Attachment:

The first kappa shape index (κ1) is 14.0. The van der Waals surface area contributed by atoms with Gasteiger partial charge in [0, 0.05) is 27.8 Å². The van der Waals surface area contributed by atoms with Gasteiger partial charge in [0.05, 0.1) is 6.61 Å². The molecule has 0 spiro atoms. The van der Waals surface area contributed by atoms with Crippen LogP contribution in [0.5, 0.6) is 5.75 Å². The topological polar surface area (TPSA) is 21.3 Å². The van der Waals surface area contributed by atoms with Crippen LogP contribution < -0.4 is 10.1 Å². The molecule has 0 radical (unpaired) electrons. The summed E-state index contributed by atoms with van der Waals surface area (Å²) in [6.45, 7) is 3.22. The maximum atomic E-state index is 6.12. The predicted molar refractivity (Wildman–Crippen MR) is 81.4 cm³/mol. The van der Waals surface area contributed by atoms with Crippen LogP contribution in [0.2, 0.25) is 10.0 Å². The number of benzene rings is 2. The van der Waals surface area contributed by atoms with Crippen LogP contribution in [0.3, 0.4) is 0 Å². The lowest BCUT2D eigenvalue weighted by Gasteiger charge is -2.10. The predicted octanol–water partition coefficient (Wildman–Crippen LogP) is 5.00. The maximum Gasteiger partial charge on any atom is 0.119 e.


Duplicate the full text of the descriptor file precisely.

The first kappa shape index (κ1) is 14.0. The van der Waals surface area contributed by atoms with Gasteiger partial charge in [0, 0.05) is 27.8 Å². The van der Waals surface area contributed by atoms with Gasteiger partial charge in [0.05, 0.1) is 6.61 Å². The molecule has 0 spiro atoms. The van der Waals surface area contributed by atoms with Crippen LogP contribution in [0.5, 0.6) is 5.75 Å². The topological polar surface area (TPSA) is 21.3 Å². The van der Waals surface area contributed by atoms with Crippen LogP contribution < -0.4 is 10.1 Å². The molecule has 0 radical (unpaired) electrons. The summed E-state index contributed by atoms with van der Waals surface area (Å²) in [6.45, 7) is 3.22. The maximum atomic E-state index is 6.12. The predicted molar refractivity (Wildman–Crippen MR) is 81.4 cm³/mol. The van der Waals surface area contributed by atoms with Crippen LogP contribution in [0.2, 0.25) is 10.0 Å². The number of benzene rings is 2. The van der Waals surface area contributed by atoms with Crippen LogP contribution in [0.3, 0.4) is 0 Å². The lowest BCUT2D eigenvalue weighted by Gasteiger charge is -2.10. The predicted octanol–water partition coefficient (Wildman–Crippen LogP) is 5.00. The maximum Gasteiger partial charge on any atom is 0.119 e.